Thus ends the story of John Southouse. It rarely happens that writers manage to create a character that I really care for, but I did care for Mr. Southouse, and I cried when he died. That’s a compliment both to the writers and the actor; my gratitude to Alun Armstrong for bringing my favourite solicitor to life – and death. He was the heart of the show; “Garrow’s Law” won’t be the same without him, and he’ll be sorely missed.

This episode was very hard to stomach. I’ve spent it either shaking my fist at the screen or crying, yet I’d still call it one of the strongest of the series. Be aware that there will be very ugly racist language and explicit description of torture, though.

There are people who think that we should let the past rest and look forward. “Ok, we had slavery here once, but that was ages ago, why still talk about it?” I’ll tell you why – because most of us don’t have a clue where the metals in our mobile phones and laptops come from, and under what conditions they are mined in the Republic of Congo. Because there are now more slaves worldwide than at any other time in history. Because we all still profit from slavery.


Inspirations for this episode
by Mark Pallis

Next week (BBC1, Sunday, 9pm): A vicious riot erupts on polling day in the Westminster constituency. As the crowd parts, an old man lies on the ground, brutally clubbed to death. Garrow, alone and grieving, gets pulled into a complex web of conspiracy and cover-up, of political double-dealing and the abuse of power.


Entry filed under: 18th century, garrow's law, tv. Tags: , , , , , , , , , , , , , .

“Garrow’s Law”, Series 3, Episode 2: “Luddites and Liars” Review: “Garrow’s Law”, Series 3, Episode 4: “The Baby in the Basket”

5 Comments Add your own

  • 1. Rohwyn  |  4 December, 2011 at 10:45 pm

    Here from LJ…

    I was gutted by this episode, because I had no idea that Mr. Southouse was leaving us. 😦 I cried through much of the scene at his deathbed, and I have no idea how Garrow can function at such a high level without his solicitor (and more importantly, his conscience). *bawls*

    I’m wondering – as Mr. Garrow has already been found guilty of “criminal conversation” with Lady Sarah, why don’t they just claim now that Samuel is his son now?

    I’m not an expert on family law, especially of the Georgian era, but I think they’re bound by the common law rule that a child born to a married woman is the child of the husband, unless he can prove otherwise, i.e. he has evidence he was not around for conception. I don’t think Sir Arthur can emphatically prove the child is not his. Moreover, IIRC, he’s in need of an heir, and Samuel will do, at least for now, I guess. *shrugs*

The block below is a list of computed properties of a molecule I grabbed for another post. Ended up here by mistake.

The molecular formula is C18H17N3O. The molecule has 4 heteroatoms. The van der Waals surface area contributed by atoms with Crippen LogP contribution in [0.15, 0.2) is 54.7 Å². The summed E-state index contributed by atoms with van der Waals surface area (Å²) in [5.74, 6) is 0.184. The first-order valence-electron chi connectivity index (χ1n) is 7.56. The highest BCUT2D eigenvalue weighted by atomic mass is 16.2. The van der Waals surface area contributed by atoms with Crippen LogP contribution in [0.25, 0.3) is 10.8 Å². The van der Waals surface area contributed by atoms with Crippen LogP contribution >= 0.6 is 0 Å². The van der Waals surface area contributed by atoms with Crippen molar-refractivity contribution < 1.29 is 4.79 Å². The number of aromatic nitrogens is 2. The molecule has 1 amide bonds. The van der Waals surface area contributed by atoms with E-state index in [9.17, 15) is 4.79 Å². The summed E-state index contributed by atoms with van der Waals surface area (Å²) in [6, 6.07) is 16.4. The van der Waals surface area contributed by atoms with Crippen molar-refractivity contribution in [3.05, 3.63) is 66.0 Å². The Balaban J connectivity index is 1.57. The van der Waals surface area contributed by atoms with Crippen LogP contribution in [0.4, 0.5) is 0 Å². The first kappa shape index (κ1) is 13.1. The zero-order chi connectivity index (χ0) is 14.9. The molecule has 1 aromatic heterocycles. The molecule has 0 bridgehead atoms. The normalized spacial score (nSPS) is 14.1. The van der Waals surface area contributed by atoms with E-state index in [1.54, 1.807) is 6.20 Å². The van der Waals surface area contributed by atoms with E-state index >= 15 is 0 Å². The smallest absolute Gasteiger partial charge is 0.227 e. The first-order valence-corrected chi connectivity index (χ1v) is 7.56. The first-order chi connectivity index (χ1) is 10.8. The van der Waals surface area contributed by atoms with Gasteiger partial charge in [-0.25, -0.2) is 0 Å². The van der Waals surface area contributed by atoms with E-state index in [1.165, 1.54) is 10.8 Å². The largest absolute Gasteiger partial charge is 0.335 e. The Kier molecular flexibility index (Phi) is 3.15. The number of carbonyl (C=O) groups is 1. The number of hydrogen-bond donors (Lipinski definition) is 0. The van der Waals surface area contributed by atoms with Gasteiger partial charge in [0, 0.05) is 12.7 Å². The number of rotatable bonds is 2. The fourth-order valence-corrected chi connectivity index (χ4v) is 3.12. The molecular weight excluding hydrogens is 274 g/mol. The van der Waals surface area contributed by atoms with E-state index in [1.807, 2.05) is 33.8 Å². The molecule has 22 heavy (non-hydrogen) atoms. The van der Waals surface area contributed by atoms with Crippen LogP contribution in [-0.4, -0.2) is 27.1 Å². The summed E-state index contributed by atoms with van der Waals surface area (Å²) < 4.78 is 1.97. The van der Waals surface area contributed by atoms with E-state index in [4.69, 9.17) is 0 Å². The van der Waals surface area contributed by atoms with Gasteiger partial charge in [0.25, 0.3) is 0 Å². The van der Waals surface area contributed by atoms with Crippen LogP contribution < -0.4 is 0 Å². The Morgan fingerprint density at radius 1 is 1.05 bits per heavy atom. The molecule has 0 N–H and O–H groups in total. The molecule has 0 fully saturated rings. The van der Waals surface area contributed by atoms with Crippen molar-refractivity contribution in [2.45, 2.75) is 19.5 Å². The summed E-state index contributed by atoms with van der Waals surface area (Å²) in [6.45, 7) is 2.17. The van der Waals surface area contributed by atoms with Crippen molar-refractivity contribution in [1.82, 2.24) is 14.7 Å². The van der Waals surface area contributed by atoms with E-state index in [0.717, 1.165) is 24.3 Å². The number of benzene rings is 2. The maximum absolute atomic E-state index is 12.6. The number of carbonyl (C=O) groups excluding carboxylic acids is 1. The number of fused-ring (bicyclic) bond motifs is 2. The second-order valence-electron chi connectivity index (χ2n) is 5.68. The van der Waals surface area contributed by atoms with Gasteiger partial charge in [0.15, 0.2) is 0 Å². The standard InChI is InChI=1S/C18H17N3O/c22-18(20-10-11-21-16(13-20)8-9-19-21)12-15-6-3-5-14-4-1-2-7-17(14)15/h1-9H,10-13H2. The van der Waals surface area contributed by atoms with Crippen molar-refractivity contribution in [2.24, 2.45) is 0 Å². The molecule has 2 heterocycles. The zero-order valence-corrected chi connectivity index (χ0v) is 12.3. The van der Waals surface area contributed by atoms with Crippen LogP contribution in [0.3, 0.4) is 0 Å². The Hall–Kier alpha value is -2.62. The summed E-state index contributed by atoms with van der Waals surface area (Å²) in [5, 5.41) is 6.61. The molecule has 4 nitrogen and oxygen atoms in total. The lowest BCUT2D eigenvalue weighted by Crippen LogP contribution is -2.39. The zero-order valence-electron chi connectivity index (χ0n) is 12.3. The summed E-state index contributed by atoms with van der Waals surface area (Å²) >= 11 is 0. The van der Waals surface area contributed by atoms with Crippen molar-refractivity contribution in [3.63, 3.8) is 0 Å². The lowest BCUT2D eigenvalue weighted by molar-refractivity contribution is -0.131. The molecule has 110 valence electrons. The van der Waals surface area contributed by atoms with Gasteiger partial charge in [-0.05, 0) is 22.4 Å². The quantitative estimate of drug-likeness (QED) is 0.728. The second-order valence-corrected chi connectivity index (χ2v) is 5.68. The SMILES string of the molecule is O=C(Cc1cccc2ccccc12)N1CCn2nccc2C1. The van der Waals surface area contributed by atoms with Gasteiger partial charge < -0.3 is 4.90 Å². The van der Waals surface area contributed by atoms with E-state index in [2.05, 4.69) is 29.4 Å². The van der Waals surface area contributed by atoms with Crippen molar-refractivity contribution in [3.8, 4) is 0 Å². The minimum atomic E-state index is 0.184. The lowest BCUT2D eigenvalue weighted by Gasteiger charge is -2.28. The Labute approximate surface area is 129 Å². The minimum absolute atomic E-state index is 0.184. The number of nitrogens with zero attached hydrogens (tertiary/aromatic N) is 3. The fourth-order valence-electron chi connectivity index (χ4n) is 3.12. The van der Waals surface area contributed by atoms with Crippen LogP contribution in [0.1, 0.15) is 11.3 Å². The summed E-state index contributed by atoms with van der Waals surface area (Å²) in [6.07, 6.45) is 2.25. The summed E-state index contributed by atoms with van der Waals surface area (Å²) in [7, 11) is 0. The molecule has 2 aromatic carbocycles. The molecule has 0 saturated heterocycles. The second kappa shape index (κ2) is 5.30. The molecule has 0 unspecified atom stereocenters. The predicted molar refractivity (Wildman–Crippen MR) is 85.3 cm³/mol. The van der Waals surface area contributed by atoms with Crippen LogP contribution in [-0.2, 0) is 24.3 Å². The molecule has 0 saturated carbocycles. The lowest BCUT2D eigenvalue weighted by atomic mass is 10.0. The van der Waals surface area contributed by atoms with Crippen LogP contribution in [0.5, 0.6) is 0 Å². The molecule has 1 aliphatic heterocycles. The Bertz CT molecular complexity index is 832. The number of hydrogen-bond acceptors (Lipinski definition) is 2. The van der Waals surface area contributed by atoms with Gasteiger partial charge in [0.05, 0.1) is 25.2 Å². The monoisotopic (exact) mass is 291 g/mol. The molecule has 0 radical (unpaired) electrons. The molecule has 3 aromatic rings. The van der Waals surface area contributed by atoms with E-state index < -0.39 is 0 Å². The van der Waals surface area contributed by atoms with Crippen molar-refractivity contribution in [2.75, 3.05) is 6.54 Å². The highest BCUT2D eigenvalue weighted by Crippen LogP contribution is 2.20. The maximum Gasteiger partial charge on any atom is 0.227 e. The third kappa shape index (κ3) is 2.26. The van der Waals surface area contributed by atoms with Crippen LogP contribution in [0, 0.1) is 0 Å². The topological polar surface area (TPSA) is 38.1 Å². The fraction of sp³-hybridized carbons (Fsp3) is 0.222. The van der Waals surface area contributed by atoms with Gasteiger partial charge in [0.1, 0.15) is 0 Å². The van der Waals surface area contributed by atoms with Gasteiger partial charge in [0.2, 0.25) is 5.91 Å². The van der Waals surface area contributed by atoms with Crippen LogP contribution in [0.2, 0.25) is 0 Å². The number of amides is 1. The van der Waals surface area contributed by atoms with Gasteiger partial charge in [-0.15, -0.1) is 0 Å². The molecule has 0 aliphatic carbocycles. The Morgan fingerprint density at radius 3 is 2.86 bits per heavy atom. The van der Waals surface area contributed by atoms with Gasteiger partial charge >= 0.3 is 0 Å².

• 2. Molly Joyful  |  11 December, 2011 at 8:56 pm

      i only read some spoilers, and i didn’t think they’d really kill off mr. southouse. so, just like you, i was floored and had a good cry. it was one of those cases of character death which really got the plot moving, and as sad as it is that mr. southouse is not part of the show anymore, his death and the consequences for his family and friends were wonderfully done.

      as for lady sarah: very good point, i think you’re right. well, the samuel-case turned out the way we all wanted, so i’m very happy now. 🙂

  • […] Episode 3: “Dark Forest of the Soul” […]

  • 4. Rikibeth  |  21 December, 2011 at 6:08 pm

    I loved this episode, sad as it was (and how odd it was for me, as Southouse is so very opposite Wackford Squeers or Thenardier, but is wearing their face) but I have one complaint: where is Lady Sarah’s shift? There should be a shift under her stays, and it’s MISSING. Stays are expensive and worn daily; they need a shift under them, to protect them from sweat. They make this mistake in a later episode, too. I don’t understand it, when everything else is so PERFECT.

    SHIFT, dammit!

  • 5. Theoden  |  17 March, 2018 at 4:50 pm

    The real Luis was 14 year old. This love story is disgusting.